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Rocky Mountain High: Pot A $200M Industry In Colorado

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Inside the industrial-scale marijuana grow farms that dot Denver's low-rise warehouse districts, it is perpetual summer — 78 degrees, moderate humidity and fields of shoulder-high plants with fat, sticky buds swaying in the breeze.

These unmarked THC factories are easy to miss from the street, except for the casino-style security cameras perched on each corner. But inside the world's only fully regulated, for-profit marijuana market, there are few secrets.

Colorado has approved 739 of these indoor grow farms over the past two-plus years after vetting their owners' finances and requiring the buds be tracked on high-definition video and bar-coded every moment from seed to sale. Local building inspectors have signed off, and cops — city, state and federal — can drop in at any time.

This out-in-the-open marijuana is the best glimpse of the strange new reality coming soon to Washington state.

If Washington, as expected, follows Colorado's experiment, our state regulators will be investigating entrepreneurs' finances for links to organized crime and keeping steady watch over leakage to the black market — even as they allow warehouses of weed.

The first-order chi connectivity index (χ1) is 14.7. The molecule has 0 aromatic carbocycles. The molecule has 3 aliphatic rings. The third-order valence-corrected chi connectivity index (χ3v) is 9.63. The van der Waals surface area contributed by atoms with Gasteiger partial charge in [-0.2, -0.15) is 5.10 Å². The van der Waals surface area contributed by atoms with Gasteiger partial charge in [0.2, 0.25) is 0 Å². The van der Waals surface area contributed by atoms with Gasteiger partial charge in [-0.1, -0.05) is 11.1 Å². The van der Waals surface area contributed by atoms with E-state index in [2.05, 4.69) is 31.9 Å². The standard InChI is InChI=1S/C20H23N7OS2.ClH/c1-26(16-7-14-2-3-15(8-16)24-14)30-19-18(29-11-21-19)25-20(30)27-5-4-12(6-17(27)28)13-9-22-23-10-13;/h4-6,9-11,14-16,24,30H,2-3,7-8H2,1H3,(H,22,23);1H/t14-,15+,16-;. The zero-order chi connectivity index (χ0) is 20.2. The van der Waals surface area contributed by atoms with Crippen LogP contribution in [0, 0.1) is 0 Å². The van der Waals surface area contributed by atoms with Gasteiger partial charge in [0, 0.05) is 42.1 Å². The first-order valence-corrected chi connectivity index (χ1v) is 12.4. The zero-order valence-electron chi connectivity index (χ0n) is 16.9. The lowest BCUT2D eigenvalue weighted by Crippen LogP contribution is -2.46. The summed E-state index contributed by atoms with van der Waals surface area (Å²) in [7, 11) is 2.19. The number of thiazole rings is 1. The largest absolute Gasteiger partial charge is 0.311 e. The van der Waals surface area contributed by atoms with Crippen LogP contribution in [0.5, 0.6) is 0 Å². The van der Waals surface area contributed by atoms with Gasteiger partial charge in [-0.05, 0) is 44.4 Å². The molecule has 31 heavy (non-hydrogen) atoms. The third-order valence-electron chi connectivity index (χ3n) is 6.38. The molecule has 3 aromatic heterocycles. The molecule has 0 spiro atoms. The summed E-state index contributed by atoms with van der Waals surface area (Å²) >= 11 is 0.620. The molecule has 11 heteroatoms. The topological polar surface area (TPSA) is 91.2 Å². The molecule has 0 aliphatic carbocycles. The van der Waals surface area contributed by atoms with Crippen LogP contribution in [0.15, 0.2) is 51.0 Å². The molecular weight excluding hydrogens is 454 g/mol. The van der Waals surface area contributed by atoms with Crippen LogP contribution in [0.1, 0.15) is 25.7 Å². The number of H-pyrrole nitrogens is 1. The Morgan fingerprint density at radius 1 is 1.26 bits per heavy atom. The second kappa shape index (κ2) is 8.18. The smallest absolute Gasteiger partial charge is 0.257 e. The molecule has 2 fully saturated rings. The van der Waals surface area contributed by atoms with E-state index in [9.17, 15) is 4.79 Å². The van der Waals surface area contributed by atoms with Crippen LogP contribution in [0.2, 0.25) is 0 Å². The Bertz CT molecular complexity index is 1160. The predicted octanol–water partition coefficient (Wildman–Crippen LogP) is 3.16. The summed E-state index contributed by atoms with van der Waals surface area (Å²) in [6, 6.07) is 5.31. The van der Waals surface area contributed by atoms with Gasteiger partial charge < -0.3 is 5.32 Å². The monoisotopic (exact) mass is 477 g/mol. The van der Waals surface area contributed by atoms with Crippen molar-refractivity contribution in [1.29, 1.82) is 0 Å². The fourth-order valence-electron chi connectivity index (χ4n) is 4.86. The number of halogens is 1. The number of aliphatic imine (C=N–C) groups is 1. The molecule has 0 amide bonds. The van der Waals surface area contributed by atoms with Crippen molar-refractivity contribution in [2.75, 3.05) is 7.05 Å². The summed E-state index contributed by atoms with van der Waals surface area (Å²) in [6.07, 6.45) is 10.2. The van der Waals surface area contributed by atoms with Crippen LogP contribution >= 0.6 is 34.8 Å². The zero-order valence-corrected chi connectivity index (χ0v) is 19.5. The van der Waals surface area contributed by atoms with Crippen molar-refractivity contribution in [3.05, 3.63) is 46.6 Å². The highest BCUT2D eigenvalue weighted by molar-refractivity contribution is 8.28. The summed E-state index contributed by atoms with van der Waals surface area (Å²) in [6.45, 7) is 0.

The challenges are immense. Washington's new marijuana law, approved by voters in November, creates a market for social use — vastly bigger than the medical-marijuana market regulated in Colorado. There is nothing like it anywhere.

In Colorado, regulators had to broker a shotgun marriage between law enforcement and marijuana dealers. Anxious state regulators wrote more rules than they could enforce. The state is now thinning its thick rule book, even as drug cops say Colorado-regulated marijuana has popped up across the Midwest.

Capitalism unleashed, medical marijuana suddenly became a $200 million industry, with retail prices — averaging about $7.50 a gram — among the cheapest in the country.

The federal government — despite its ban on marijuana — has largely been hands-off. Not a single big grow operation has been raided. It's not clear how the Justice Department will react to the massive, voter-approved expansion of social-use markets in Washington and Colorado.

Colorado Gov. John Hickenlooper, the grandson of a bootlegger, said regulations need to address teen use while acknowledging consumers' "huge appetite" for an increasingly potent drug.

"This is not your father's marijuana," he said.

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